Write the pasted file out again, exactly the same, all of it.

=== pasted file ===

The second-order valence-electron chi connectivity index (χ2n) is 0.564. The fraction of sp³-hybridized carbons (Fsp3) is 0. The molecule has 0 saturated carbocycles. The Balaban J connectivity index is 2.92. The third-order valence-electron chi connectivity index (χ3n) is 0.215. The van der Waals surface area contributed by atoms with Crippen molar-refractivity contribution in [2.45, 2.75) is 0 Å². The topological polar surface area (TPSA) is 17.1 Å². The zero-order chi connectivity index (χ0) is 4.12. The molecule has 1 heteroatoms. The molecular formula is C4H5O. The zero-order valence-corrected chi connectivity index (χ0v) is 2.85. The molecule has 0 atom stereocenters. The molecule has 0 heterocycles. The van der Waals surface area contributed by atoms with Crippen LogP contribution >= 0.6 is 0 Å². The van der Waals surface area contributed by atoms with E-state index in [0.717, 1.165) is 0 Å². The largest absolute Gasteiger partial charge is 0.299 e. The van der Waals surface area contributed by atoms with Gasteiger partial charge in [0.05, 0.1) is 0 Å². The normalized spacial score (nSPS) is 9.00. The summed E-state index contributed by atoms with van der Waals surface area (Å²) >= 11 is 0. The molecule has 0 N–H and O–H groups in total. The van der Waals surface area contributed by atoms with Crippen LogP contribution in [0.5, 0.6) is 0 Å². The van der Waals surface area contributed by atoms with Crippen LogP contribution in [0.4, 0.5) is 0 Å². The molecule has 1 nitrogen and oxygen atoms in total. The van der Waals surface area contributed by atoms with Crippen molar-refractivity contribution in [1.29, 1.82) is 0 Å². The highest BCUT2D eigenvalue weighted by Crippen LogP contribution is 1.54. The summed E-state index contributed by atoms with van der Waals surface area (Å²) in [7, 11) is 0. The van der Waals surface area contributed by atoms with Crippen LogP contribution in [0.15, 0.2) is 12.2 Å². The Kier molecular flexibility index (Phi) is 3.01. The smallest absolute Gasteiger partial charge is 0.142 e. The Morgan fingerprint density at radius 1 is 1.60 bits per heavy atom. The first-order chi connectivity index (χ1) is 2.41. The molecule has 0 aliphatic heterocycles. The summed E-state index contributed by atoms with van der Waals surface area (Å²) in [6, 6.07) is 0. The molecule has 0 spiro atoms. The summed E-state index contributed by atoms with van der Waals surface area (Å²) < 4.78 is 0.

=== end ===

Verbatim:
The second-order valence-electron chi connectivity index (χ2n) is 0.564. The fraction of sp³-hybridized carbons (Fsp3) is 0. The molecule has 0 saturated carbocycles. The Balaban J connectivity index is 2.92. The third-order valence-electron chi connectivity index (χ3n) is 0.215. The van der Waals surface area contributed by atoms with Crippen molar-refractivity contribution in [2.45, 2.75) is 0 Å². The topological polar surface area (TPSA) is 17.1 Å². The zero-order chi connectivity index (χ0) is 4.12. The molecule has 1 heteroatoms. The molecular formula is C4H5O. The zero-order valence-corrected chi connectivity index (χ0v) is 2.85. The molecule has 0 atom stereocenters. The molecule has 0 heterocycles. The van der Waals surface area contributed by atoms with Crippen LogP contribution >= 0.6 is 0 Å². The van der Waals surface area contributed by atoms with E-state index in [0.717, 1.165) is 0 Å². The largest absolute Gasteiger partial charge is 0.299 e. The van der Waals surface area contributed by atoms with Gasteiger partial charge in [0.05, 0.1) is 0 Å². The normalized spacial score (nSPS) is 9.00. The summed E-state index contributed by atoms with van der Waals surface area (Å²) >= 11 is 0. The molecule has 0 N–H and O–H groups in total. The van der Waals surface area contributed by atoms with Crippen LogP contribution in [0.5, 0.6) is 0 Å². The van der Waals surface area contributed by atoms with Crippen LogP contribution in [0.4, 0.5) is 0 Å². The molecule has 1 nitrogen and oxygen atoms in total. The van der Waals surface area contributed by atoms with Crippen molar-refractivity contribution in [1.29, 1.82) is 0 Å². The highest BCUT2D eigenvalue weighted by Crippen LogP contribution is 1.54. The summed E-state index contributed by atoms with van der Waals surface area (Å²) in [7, 11) is 0. The van der Waals surface area contributed by atoms with Crippen LogP contribution in [0.15, 0.2) is 12.2 Å². The Kier molecular flexibility index (Phi) is 3.01. The smallest absolute Gasteiger partial charge is 0.142 e. The Morgan fingerprint density at radius 1 is 1.60 bits per heavy atom. The first-order chi connectivity index (χ1) is 2.41. The molecule has 0 aliphatic heterocycles. The summed E-state index contributed by atoms with van der Waals surface area (Å²) in [6, 6.07) is 0. The molecule has 0 spiro atoms. The summed E-state index contributed by atoms with van der Waals surface area (Å²) < 4.78 is 0.